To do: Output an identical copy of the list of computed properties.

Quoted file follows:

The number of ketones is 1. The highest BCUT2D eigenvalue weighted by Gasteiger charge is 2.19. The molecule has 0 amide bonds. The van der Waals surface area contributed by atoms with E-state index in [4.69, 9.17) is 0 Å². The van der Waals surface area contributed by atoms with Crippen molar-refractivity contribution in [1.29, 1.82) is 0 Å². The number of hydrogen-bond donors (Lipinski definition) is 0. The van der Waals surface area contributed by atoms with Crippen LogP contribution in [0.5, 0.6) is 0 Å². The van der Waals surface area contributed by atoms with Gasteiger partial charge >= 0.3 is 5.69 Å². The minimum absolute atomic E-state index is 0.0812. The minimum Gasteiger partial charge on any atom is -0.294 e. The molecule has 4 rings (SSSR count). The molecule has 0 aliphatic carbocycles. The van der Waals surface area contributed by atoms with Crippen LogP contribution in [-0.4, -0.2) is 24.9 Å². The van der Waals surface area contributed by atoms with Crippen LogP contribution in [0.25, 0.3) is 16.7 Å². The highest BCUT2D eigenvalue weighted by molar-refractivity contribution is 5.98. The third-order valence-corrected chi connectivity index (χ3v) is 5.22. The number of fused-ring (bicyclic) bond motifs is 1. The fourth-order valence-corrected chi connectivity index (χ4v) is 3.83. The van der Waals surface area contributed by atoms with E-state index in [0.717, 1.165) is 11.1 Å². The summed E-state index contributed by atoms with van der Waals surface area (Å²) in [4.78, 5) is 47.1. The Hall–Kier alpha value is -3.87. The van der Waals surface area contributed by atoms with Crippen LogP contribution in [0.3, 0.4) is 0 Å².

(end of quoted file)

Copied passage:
The number of ketones is 1. The highest BCUT2D eigenvalue weighted by Gasteiger charge is 2.19. The molecule has 0 amide bonds. The van der Waals surface area contributed by atoms with E-state index in [4.69, 9.17) is 0 Å². The van der Waals surface area contributed by atoms with Crippen molar-refractivity contribution in [1.29, 1.82) is 0 Å². The number of hydrogen-bond donors (Lipinski definition) is 0. The van der Waals surface area contributed by atoms with Crippen LogP contribution in [0.5, 0.6) is 0 Å². The van der Waals surface area contributed by atoms with Gasteiger partial charge >= 0.3 is 5.69 Å². The minimum absolute atomic E-state index is 0.0812. The minimum Gasteiger partial charge on any atom is -0.294 e. The molecule has 4 rings (SSSR count). The molecule has 0 aliphatic carbocycles. The van der Waals surface area contributed by atoms with Crippen LogP contribution in [-0.4, -0.2) is 24.9 Å². The van der Waals surface area contributed by atoms with Crippen LogP contribution in [0.25, 0.3) is 16.7 Å². The highest BCUT2D eigenvalue weighted by molar-refractivity contribution is 5.98. The third-order valence-corrected chi connectivity index (χ3v) is 5.22. The number of fused-ring (bicyclic) bond motifs is 1. The fourth-order valence-corrected chi connectivity index (χ4v) is 3.83. The van der Waals surface area contributed by atoms with E-state index in [0.717, 1.165) is 11.1 Å². The summed E-state index contributed by atoms with van der Waals surface area (Å²) in [4.78, 5) is 47.1. The Hall–Kier alpha value is -3.87. The van der Waals surface area contributed by atoms with Crippen LogP contribution in [0.3, 0.4) is 0 Å².